The Standards of Looking Great

We never knew how other people perceive us by the looks. In the utmost, this can breed self-consciousness, or it can produce cockiness — neither of these two passes much appreciation. Here’s a quick and simple guide on the standards of looking great.

Think about it: in the abstract sense, looks make a significant impact on a person’s outlook in life, higher than they would like to admit. What harm it does if people genuinely perceive a person as looking great?

This ethics all divert itself to the misconception that looks are shallow. It teaches us that beauty is only skin deep — all true, genuine, but only to an expanse. “Looking great” and being beautiful are two distinct concepts, as beauty is mostly subjective, in a way.

Looking great is just a matter of culture and place. One will consider a man as affluent or at least employed when he is in a business suit, in our times. He does not have to be facially good-looking. This analogy of the business suit features out an undeniable human competent: the instant interpretation of our surroundings. This analogy is neither shallow nor avoidable. It is just what it is.

Since the term “looking great” lends itself some vagueness, there exists a general standard. It needs to entail confidence, unpretentious, undiluted, and being relaxed in your environment.

magnifying glass

External Tools to boost Self Confidence

Here are some of the tools, which may be useful for anybody seeking to build confidence through external physical improvements:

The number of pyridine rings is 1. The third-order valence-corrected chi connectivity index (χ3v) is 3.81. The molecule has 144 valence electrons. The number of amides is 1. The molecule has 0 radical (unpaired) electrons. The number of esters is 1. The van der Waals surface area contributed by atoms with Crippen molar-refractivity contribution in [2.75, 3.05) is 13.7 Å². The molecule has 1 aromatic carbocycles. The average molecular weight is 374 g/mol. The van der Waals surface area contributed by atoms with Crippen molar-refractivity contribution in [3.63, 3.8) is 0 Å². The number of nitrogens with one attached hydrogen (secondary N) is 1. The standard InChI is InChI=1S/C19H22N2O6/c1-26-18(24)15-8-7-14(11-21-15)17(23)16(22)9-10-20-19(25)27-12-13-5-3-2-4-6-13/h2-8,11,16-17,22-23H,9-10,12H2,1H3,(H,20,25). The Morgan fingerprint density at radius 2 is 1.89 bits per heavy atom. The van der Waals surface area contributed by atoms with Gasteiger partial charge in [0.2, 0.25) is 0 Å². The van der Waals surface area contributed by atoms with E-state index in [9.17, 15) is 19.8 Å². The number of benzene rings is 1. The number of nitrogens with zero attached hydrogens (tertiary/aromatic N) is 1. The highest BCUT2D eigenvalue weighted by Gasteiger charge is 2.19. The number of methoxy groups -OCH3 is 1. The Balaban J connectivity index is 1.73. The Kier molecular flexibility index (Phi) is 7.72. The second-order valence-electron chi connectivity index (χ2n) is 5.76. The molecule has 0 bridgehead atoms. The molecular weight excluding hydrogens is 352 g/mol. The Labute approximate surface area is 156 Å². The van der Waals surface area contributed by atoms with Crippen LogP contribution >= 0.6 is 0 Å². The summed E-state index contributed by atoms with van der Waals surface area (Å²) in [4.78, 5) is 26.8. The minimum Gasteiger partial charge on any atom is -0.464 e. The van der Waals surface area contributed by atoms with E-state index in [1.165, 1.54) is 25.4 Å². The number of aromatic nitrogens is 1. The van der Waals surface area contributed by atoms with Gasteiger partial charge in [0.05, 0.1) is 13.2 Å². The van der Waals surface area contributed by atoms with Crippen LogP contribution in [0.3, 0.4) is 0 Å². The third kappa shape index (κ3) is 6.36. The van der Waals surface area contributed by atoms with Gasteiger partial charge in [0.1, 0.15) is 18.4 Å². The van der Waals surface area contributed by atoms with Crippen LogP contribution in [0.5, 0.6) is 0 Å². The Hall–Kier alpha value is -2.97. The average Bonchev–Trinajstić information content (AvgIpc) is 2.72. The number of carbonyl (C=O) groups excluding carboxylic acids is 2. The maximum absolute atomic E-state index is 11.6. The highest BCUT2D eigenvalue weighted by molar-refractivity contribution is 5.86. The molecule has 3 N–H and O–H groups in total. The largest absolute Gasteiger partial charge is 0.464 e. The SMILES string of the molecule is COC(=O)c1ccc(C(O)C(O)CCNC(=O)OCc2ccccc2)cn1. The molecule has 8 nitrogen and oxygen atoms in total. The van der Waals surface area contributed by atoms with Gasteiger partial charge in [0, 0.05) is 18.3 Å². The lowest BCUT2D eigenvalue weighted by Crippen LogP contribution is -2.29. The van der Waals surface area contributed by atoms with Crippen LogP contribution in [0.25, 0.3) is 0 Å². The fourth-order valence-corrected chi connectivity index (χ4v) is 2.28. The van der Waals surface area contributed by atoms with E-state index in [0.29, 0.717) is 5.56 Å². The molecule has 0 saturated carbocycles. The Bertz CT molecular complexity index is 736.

#1 Tongue scrapers. This little device proves to be invaluable. It fights offensive breath in the best possible way. It can scrape the surface of the tongue deep up to the opening of the throat. Nothing kills confidence worse than bad breath. It sneaks without warning even after a thorough brushing. Pearly-white teeth aren’t worth two cents if nobody wants to be around your open mouth.

The tongue (not the teeth or gums) is a hot spot for offensive breath. Having an odorous breath is more tied to the common sense of good taste than it is of cultures. Have you already heard this saying, “poop smells like poop, no matter where you’re from”? Well, some cultures may seem more tolerant toward the principle, but surely they must not prefer it.

#2 Baggy clothes. This falls into what I termed as the “half-baked (semi-subjective, semi-truth)” category of “looking great” because of the primary reason that they only do less to accentuate the wearer’s stems from their design. They sag and distort the wearer. Unless an artistic statement, baggy clothes plainly just do not work.

This “half-baked” category holds the same for make-up. It does not accentuate natural features. It only serves a little purpose. Ask yourself what is more impressive: natural or unnatural looks? Yes, the latter is acceptable and commonplace, but doubtless, does it ever trump the natural?

This “half-baked” category leads to our conclusion. Accentuate and complement your natural features/looks. This principle makes perfect sense, especially if you wish to display confidence in yourself. Hygiene is a universal custom, and the tongue scraper served as an analogy.

Final Thought

The recent discussion in this article highlights a significant touchstone in looking great, which is to look good and feel good according to what is “You.” Do not overdo it. In a universe comprised of interpretation, there is no more significant misinterpretation than in misinterpreting your very sense of true self. So be happy with who you are, and show it in the best possible way.

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The Standards of Looking Great

Part 9 of Clothing Guide 101 Series
Pam Byc
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